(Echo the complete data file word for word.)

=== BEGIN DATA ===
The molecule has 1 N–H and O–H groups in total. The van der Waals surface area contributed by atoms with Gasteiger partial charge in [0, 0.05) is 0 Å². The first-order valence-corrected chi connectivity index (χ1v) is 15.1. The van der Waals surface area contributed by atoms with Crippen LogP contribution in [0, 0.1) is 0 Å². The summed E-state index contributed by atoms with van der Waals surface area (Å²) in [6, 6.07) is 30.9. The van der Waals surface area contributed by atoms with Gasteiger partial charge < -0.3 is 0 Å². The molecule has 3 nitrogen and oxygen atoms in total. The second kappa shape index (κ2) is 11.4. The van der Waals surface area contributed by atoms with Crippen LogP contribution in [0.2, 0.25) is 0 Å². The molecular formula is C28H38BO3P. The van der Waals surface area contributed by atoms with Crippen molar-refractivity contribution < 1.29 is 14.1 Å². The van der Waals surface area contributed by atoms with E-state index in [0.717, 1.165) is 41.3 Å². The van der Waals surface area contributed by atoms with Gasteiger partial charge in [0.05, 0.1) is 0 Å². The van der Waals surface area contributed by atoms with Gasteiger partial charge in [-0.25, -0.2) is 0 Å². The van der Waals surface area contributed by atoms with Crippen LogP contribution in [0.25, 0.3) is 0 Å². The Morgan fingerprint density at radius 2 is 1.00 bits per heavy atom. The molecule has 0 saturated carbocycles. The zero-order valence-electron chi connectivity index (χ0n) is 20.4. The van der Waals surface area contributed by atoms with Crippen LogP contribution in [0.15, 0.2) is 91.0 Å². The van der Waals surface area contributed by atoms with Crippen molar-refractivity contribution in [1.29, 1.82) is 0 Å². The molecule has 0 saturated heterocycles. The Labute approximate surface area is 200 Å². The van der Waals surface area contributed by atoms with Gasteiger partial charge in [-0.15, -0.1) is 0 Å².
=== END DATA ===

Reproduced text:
The molecule has 1 N–H and O–H groups in total. The van der Waals surface area contributed by atoms with Gasteiger partial charge in [0, 0.05) is 0 Å². The first-order valence-corrected chi connectivity index (χ1v) is 15.1. The van der Waals surface area contributed by atoms with Crippen LogP contribution in [0, 0.1) is 0 Å². The summed E-state index contributed by atoms with van der Waals surface area (Å²) in [6, 6.07) is 30.9. The van der Waals surface area contributed by atoms with Gasteiger partial charge < -0.3 is 0 Å². The molecule has 3 nitrogen and oxygen atoms in total. The second kappa shape index (κ2) is 11.4. The van der Waals surface area contributed by atoms with Crippen LogP contribution in [0.2, 0.25) is 0 Å². The molecular formula is C28H38BO3P. The van der Waals surface area contributed by atoms with Crippen molar-refractivity contribution < 1.29 is 14.1 Å². The van der Waals surface area contributed by atoms with E-state index in [0.717, 1.165) is 41.3 Å². The van der Waals surface area contributed by atoms with Gasteiger partial charge in [0.05, 0.1) is 0 Å². The van der Waals surface area contributed by atoms with Gasteiger partial charge in [-0.25, -0.2) is 0 Å². The van der Waals surface area contributed by atoms with Crippen LogP contribution in [0.25, 0.3) is 0 Å². The Morgan fingerprint density at radius 2 is 1.00 bits per heavy atom. The molecule has 0 saturated carbocycles. The zero-order valence-electron chi connectivity index (χ0n) is 20.4. The van der Waals surface area contributed by atoms with Crippen LogP contribution in [0.15, 0.2) is 91.0 Å². The van der Waals surface area contributed by atoms with Crippen molar-refractivity contribution in [1.29, 1.82) is 0 Å². The molecule has 0 saturated heterocycles. The Labute approximate surface area is 200 Å². The van der Waals surface area contributed by atoms with Gasteiger partial charge in [-0.15, -0.1) is 0 Å².